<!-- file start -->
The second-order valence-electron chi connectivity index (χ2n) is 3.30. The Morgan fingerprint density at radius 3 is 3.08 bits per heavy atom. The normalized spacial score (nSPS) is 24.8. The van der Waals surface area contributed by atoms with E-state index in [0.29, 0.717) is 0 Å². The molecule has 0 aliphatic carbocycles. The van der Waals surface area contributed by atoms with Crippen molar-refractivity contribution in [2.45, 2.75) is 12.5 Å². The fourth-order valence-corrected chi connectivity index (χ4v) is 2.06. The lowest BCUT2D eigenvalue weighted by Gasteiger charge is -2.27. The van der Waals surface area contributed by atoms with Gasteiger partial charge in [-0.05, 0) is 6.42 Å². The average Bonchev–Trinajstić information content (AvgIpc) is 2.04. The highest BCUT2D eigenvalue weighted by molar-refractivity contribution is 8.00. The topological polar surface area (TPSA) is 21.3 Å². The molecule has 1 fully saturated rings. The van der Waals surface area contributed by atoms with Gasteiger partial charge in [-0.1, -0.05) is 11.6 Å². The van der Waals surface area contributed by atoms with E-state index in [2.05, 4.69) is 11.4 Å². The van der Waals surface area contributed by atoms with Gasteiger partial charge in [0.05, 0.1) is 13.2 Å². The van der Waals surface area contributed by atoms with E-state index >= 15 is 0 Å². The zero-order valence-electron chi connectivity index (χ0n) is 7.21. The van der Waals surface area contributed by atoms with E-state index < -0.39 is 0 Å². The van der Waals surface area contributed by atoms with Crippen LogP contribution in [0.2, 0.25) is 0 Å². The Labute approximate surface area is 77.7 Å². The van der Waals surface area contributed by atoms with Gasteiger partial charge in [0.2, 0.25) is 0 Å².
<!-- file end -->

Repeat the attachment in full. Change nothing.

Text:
The second-order valence-electron chi connectivity index (χ2n) is 3.30. The Morgan fingerprint density at radius 3 is 3.08 bits per heavy atom. The normalized spacial score (nSPS) is 24.8. The van der Waals surface area contributed by atoms with E-state index in [0.29, 0.717) is 0 Å². The molecule has 0 aliphatic carbocycles. The van der Waals surface area contributed by atoms with Crippen molar-refractivity contribution in [2.45, 2.75) is 12.5 Å². The fourth-order valence-corrected chi connectivity index (χ4v) is 2.06. The lowest BCUT2D eigenvalue weighted by Gasteiger charge is -2.27. The van der Waals surface area contributed by atoms with Gasteiger partial charge in [-0.05, 0) is 6.42 Å². The average Bonchev–Trinajstić information content (AvgIpc) is 2.04. The highest BCUT2D eigenvalue weighted by molar-refractivity contribution is 8.00. The topological polar surface area (TPSA) is 21.3 Å². The molecule has 1 fully saturated rings. The van der Waals surface area contributed by atoms with Gasteiger partial charge in [-0.1, -0.05) is 11.6 Å². The van der Waals surface area contributed by atoms with E-state index in [2.05, 4.69) is 11.4 Å². The van der Waals surface area contributed by atoms with Gasteiger partial charge in [0.05, 0.1) is 13.2 Å². The van der Waals surface area contributed by atoms with E-state index >= 15 is 0 Å². The zero-order valence-electron chi connectivity index (χ0n) is 7.21. The van der Waals surface area contributed by atoms with E-state index < -0.39 is 0 Å². The van der Waals surface area contributed by atoms with Crippen LogP contribution in [0.2, 0.25) is 0 Å². The Labute approximate surface area is 77.7 Å². The van der Waals surface area contributed by atoms with Gasteiger partial charge in [0.2, 0.25) is 0 Å².